Wednesday’s unveiling of Google Sidewiki did something pretty eye-opening. It forced every company in the world with a website to get hip to social media and do it now.
Essentially, anyone who downloads a browser toolbar for Firefox or Internet Explorer, with one for Google’s Chrome soon to come, can add comments and notes to a sidebar expansion of any website. Even yours. Without your permission or even knowledge.
And remember what Google does best … serves up relevant advertising in search results. I would expect your competitors will have the opportunity to place their ads on your Sidewiki soon, too. (Of course, you would be able to place yours on theirs, too.)
While Google is a technology company, not a social media company, what their latest technology does is force feed social media on the world. If you weren’t ready for conversations with customers this morning, you’d better get ready by tonight … or faster. People are probably commenting on your site as we speak.
Google’s promotional video (below) paints a pretty picture, asking the following:
- What if you could easily contribute to any web page and help others?
- What if you could learn from others who have visited a page before you?
It indicates the Sidewiki will lead to pages having:
- Expert insights on important issues
- Helpful tips as you browse
- Background information for more history
- Added perspective on new technology
Oh, what a wonderful world it would be? Unfortunately, that’s not the world we live in. What Google Sidewiki also allows for is insults, spam and other potentially damaging comments to be added to your website’s experience. Without your permission.
However, it should be noted that not everyone is going to download the browser toolbar and see the comments. Out of that subset of the population, fewer of them will actually place comments or participate in the discussions. Of that small set of the population, though, you’ll need more brand fans than brand detractors. Are you ready for that?
While it is true that brand conversations are happening all over the web and companies should listen and participate in order to both mitigate problems, but also embrace consumer feedback and interaction, this changes the game because the comments are attached to the website in question. They aren’t on a page on an unrelated or unattached blog, wiki or social network.
Some important points:
- The content is technically on Google’s servers and fed into the sidebar of those who download it. It’s not actually on your website. What this means is that Google has turned the browser into a supplement of your website, however. Legally, you don’t own the browser and the user opts in to the Sidewiki by downloading it and agreeing to the terms of service. So if you’re considering a lawsuit, I’m afraid you don’t have much chance to fight it.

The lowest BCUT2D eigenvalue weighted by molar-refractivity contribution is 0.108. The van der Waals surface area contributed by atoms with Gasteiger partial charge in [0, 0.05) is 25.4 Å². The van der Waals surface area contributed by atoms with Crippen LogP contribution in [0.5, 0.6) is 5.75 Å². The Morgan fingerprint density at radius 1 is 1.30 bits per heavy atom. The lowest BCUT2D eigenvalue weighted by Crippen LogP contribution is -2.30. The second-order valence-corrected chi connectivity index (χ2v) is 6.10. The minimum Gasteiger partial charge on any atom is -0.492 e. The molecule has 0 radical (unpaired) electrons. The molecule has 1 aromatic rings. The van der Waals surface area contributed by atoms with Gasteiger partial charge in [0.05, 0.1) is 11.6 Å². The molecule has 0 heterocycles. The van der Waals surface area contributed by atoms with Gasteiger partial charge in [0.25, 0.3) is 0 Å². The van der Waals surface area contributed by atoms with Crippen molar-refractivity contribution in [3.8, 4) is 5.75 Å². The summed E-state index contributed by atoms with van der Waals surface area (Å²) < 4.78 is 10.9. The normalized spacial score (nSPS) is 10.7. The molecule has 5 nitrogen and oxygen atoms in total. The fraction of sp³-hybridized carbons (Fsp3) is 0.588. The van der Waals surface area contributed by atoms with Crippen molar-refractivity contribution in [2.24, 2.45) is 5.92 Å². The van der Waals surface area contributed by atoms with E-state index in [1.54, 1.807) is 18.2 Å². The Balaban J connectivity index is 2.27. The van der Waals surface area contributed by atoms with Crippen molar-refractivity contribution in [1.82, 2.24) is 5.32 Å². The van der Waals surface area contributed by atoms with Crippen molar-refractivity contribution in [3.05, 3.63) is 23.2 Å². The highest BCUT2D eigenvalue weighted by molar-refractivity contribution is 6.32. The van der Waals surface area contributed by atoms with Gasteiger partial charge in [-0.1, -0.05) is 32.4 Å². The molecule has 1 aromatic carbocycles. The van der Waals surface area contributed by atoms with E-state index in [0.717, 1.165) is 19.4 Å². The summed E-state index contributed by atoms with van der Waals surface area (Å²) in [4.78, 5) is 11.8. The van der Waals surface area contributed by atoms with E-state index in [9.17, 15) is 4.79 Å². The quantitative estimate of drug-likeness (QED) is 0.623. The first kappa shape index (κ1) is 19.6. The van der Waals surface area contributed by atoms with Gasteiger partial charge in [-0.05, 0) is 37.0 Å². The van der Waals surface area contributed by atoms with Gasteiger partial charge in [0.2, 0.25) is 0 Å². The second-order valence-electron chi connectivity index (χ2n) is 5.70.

- While users are free to leave whatever comment they want, they have to be logged in as a Google user. So, unlike the awful comments in most newspaper’s websites, there’s at least a shred of accountability for who leaves them. Anyone can sign up for a free account, though, so the turds will be turds.
- Users have the option of rating a comment as useful and reporting abuse. Google is, thus, relying on the community to weed out the bad stuff. You can only add your vote, though, not control what’s said on your site.
While I’m excited about the technology and the positives of having both context and perspective from erstwhile website visitors to enhance the browsing experience, I’m bothered at the supposition that the world is ready for this. This software feature is the online equivalent of people suddenly being allowed to post graffiti, flyers and posters all over the front of your building.
Jeremiah Owyang has some great insights and implications you should consider as a marketer or executive of a company in light of this development. His advice is sound and worth following. But Jeremiah falls short of the reality of the situation: Few businesses in the world are plugged in to the social vibe or are Starbucks buddies with the Silicon Valley set. There are going to be a lot of companies upset about this. While I agree this is where the world is going and businesses need to move toward understanding and embracing both the technology and the communications implications of its implementation, just telling them they have to is short-sighted.
Still, go read his advice. It’s sound and no one is going to give you better. Just get a big glass of water before. That pill is going to be a bitter one to swallow for some.
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- Google Sidewiki Is a Universal Commenting System for the Web [Downloads] (lifehacker.com)
- Google SideWiki Brings Comments To Everyone (tech.slashdot.org)
- Sidewiki: Google’s Newest Attempt to Make the Browser Social (mashable.com)
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